Archive for the ‘The Big Picture’ Category

No Heroes, Just Circumstances in Wikileaks Struggles

I still maintain that when governments use official secrecy to evade accountability to their citizens, we need the services of leakers. But governmental coverups are one thing and (as I said eight years ago) legitimate governmental secrets another, and (as I now add) private secrets yet another. Yet at Wikileaks, they all nowadays seem to be processed in the same way.

“I Think Every Other Lawyer In Here Knows”

In most instances, both those raised in the Committee and those discussed among the commentariat, Trump’s former lawyer Michael Cohen seems to have avoided unambiguously unethical behavior.

Running with the Hare and Hunting with the Hounds

Were all our behavior and thoughts held up to a scrutiny similar to that being focused on Governor Northam, most of us would probably turn out to have spent some time with hares and some time with hounds in one hunt or another, at one time or another. Few of us are so internally consistent that our former behavior matched our ideals at the time, and even fewer whose former behavior perfectly matches our present ideals. What matters more is how injurious the inconsistency is, and also how current, because most of us grow wiser and kinder as experience and exposure to the world shape our views.

Shedding the Bubble

There has been much concern raised by a recent instance in which a curbside beggar was a stalking horse for a mugger who stabbed and killed a would-be donor. In the wake of that incident, more than one person I’ve chatted with has cited it as a reason never to make donations out the car window. To which my response is: It’s already established that you’re a risk-taker; you’re behind the wheel. Well, your odds of perishing in a traffic accident are 1 in 17,625.   Your odds of dying by assault with a sharp object are a paltry 1 in 138,834.

The Exemplary Ms. Margolin

There will always be some kind of sacrifice involved in any effort to wield our profession for the common good. If, like Bessie Margolin, one is persistent and lucky, that sacrifice may well pay off.

Every One of Them White

Most of us genuinely reject bigotry. The imagination’s fixation on worlds without nonwhites is mostly fueled by the pursuit of comfort, not by hatred. Our residential and educational practices betray unconscious and unacknowledged comfort zones. The Costco “holiday village” in which every merry-maker is white demonstrates exactly what makes many of us comfortable. We white people need to break ourselves of those mental comfort zones, though, because we are powerful, and our dreams greatly affect what happens in real life.

The New Campus Harassment Hearing Regulations: A First Look

No one is in favor of sexual violence, but due process matters too, and right now it tends to be dangerously inadequate. Pre-hearing discovery of evidence is often forbidden. Often the accused cannot confront or cross-examine the accuser. Academic tribunals are generally comprised of teachers and/or students without legal credentials, in a setting where proper application of legal rules is critical.  Because lawyers are generally barred from advocating on behalf of either an accuser or an accused, there may be no properly trained voice in the room when legal questions arise. The Obama administration’s directive on how federally-funded educational institutions generally should handle allegations of sexual harassment or assault exacerbated these problems by prescribing an inadequate standard of proof and mandating pre-hearing treatment of the accused that basically presupposed his guilt. It also specifically approved of denying the accused the right to cross-examine an accuser because it “may be traumatic or intimidating,” never mind that it may also deprive the dishonestly accused of the only path to showing the tribunal that the accuser is lying. While I am not a fan of Betsy DeVos, the current Secretary of Education, I did applaud her decision a year ago to rescind that guidance. At the time, DeVos stated that the Department would in due course issue new regulations. The New York Times has now seen those regulations in draft form, and its early report on them is mostly encouraging.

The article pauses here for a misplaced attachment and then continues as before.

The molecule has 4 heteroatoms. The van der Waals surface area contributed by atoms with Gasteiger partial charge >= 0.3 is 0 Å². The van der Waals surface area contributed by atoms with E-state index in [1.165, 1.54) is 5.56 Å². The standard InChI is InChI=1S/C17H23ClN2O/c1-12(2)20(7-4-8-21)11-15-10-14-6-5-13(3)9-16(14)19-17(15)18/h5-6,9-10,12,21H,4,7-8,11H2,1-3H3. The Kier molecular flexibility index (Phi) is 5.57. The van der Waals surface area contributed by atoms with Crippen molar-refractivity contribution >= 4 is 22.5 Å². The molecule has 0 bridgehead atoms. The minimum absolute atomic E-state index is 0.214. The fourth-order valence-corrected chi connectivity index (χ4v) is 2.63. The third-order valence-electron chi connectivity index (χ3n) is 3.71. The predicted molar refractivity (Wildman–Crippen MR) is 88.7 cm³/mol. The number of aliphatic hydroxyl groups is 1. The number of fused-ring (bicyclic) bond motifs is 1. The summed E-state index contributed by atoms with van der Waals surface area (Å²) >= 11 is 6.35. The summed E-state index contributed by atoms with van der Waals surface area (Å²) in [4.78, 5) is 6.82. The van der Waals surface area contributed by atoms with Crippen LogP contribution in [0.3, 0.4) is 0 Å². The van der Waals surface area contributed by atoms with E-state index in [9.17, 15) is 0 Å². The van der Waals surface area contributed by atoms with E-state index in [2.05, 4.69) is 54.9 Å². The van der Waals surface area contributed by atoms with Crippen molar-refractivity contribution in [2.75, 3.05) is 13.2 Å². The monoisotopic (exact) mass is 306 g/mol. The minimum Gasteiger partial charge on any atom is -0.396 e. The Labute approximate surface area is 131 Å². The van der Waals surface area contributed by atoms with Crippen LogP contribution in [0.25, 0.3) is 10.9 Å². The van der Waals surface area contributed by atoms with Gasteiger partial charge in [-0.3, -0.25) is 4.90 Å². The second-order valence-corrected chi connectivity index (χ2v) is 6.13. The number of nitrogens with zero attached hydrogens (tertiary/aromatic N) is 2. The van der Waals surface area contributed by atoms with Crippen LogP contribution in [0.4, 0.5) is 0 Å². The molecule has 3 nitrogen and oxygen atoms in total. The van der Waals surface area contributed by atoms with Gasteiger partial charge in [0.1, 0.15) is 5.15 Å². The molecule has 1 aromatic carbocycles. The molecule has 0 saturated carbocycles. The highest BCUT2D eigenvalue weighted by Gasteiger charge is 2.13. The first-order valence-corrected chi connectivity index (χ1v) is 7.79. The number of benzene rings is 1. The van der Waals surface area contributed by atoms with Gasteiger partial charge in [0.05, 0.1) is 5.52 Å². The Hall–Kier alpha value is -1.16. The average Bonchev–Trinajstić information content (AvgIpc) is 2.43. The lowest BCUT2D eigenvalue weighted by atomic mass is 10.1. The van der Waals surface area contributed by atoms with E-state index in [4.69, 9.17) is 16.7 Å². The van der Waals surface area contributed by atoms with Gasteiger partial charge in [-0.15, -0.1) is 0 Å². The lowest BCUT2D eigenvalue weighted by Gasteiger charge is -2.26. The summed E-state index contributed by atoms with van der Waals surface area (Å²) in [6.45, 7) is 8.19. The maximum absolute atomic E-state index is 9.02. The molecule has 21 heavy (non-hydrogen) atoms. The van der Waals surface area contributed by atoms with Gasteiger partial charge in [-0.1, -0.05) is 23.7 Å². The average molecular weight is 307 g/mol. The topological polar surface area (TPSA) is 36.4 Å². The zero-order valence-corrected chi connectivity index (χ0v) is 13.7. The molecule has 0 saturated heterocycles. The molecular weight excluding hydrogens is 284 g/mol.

Harassers as Comeback Kids?

Unless we are prepared to deny all abusers a second act – and I doubt that we as a society are prepared to do anything so categorical – we are going to have to think about what second acts may look like. These are some of my thoughts.

Living With What Lies Between Us

The assurance we should each have by now that we are not going to convert each other should also be key to our coexistence. If only because of our shared past, I do not want to lose our connection to each other, and I sense that you do not want to lose it either, no matter how angry we make each other.

Recalled for the Right Reasons

Are we really at a point where a judge operating within the proper bounds of his discretion is to be removed for doing so? I would argue that it is precisely the fact that the judge was operating within his discretion that made this particular recall appropriate. It is often within the margins of discretion that the most important decisions of a judge fall. And there exist few mechanisms to correct such decisions when they are wrong.